Man arrested after throwing Molotov cocktails at house
by G. Sam Piatt, PDT Staff Writer
PDT Staff Writer
A Portsmouth man, Larry Stevenson, age 60, of 1824 High St. — who reportedly spent Friday and Saturday throwing Molotov cocktails over onto a house on High Street in Portsmouth — has been arrested for aggravated arson.
Assistant Chief Sean Gee said it started Friday night when two garages were burned, and three houses suffered damage.
“On Saturday they set another house at 1830 High St. on fire,” Gee said. “Somebody kept throwing Molotov cocktails between the 1830 house and the structure just to the south of it. This went on six times. We did make an arrest, but I don’t know how he ties in with the actual fire Friday. He’s one door down from where the garages burned.”
Members of the department apparently remained near the scene after the last incident, and approximately a half-hour later they reportedly caught the man in the process of throwing the Molotov cocktail over the fence.
“We decided that we needed to put the property under surveillance, because we had been there at that point five or six times,” Portsmouth Fire Chief Bill Raison said. “Someone’s going to get hurt responding to these things or the fire is going to get out of control and jeopardize someone in the neighborhood, or it’s going to jeopardize our guys.”
A Molotov cocktail is a breakable glass bottle containing a flammable substance such as gasoline or a napalm-like mixture, with some motor oil added, and usually a source of ignition such as a burning cloth wick held in place by the bottle’s stopper. The wick is usually soaked in alcohol or kerosene, rather than gasoline. In action, the wick is lit and the bottle hurled at a target such as a vehicle or fortification. When the bottle smashes on impact, the ensuing cloud of gasoline droplets and vapor ignites, causing an immediate fireball followed by a raging fire as the remainder of the fuel is consumed.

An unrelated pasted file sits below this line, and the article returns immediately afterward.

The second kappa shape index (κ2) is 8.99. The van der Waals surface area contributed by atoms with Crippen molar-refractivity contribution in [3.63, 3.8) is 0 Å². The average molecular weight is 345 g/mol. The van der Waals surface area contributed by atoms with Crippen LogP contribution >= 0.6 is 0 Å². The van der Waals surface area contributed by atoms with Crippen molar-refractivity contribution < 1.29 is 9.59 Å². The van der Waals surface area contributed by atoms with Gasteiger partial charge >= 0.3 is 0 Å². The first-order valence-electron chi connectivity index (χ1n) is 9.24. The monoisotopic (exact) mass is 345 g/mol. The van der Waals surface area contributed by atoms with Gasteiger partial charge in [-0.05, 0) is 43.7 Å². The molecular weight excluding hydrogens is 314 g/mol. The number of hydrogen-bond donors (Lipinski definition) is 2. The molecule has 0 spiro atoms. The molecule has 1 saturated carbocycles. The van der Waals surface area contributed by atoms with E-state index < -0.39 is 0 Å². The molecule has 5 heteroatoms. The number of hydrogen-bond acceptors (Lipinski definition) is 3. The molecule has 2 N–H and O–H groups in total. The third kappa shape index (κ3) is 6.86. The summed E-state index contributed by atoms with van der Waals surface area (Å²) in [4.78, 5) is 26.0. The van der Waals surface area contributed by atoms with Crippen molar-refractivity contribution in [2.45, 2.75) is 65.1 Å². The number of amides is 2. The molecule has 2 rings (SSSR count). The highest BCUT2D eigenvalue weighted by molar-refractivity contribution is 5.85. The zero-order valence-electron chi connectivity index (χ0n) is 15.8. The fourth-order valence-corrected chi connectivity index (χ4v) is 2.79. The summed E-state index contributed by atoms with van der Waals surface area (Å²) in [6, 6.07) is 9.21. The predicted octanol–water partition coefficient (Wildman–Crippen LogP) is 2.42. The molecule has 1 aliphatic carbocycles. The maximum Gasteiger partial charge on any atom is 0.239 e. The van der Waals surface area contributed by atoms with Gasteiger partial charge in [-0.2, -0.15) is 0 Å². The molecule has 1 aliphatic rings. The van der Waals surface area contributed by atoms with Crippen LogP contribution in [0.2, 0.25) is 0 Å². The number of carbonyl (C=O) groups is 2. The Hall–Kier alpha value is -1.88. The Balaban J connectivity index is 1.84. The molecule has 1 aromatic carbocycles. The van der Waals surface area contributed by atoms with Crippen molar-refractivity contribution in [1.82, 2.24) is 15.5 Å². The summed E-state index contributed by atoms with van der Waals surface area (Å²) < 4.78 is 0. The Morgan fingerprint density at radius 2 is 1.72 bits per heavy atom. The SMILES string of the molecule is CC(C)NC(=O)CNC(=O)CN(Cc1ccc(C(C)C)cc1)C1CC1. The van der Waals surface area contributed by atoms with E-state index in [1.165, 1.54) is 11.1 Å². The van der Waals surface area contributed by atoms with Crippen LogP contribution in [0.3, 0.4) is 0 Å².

“The neighbors were really concerned because they had pretty much pinpointed him, and they wanted us to arrest him,” Gee said. “But we couldn’t just arrest him. We had to have proof, but we finally caught him in the act.”
A witness at the scene said cheers went up from neighbors when the suspect was placed in a cruiser.
“The people were pretty upset. They weren’t saying directly who did it. They were eluding to who they thought did it. And at that point we had the same suspicion that the people in the neighborhood were having. And I felt we had to take the course of action that we did and it paid off, and I’m glad it did because it stopped,” Raison said. “The whole neighborhood was applauding.”
Portsmouth Police Detective Sgt. Jim Charles said the police did not handle the arrest, but the State Fire Marshal’s office used their police powers to make that arrest. The State Fire Marshal’s Office said the Portsmouth Police made the arrest, so neither agency has any information.
Raison said being called to that location six times increased the danger to the firefighters with each trip.
“Statistically they say about 25 percent of injuries and fatalities for firefighters occur traveling to or returning from a scene,” Raison said. “You flip on the lights and sirens, you are taking a risk - you are putting the public at risk, because now you have a 50,000 pound fire truck responding in an emergency manner through town, and that’s not without risk to the public as well. We have driver training classes and we talk all the time about having due regard to the traffic around us, and just because you have your lights and sirens on doesn’t mean you’ve got a license to do whatever you want to do out on the road. Still, with all of that in mind, it is still a risk.”
Frank Lewis may be reached at 740-353-3101, ext. 232, or at email@example.com.
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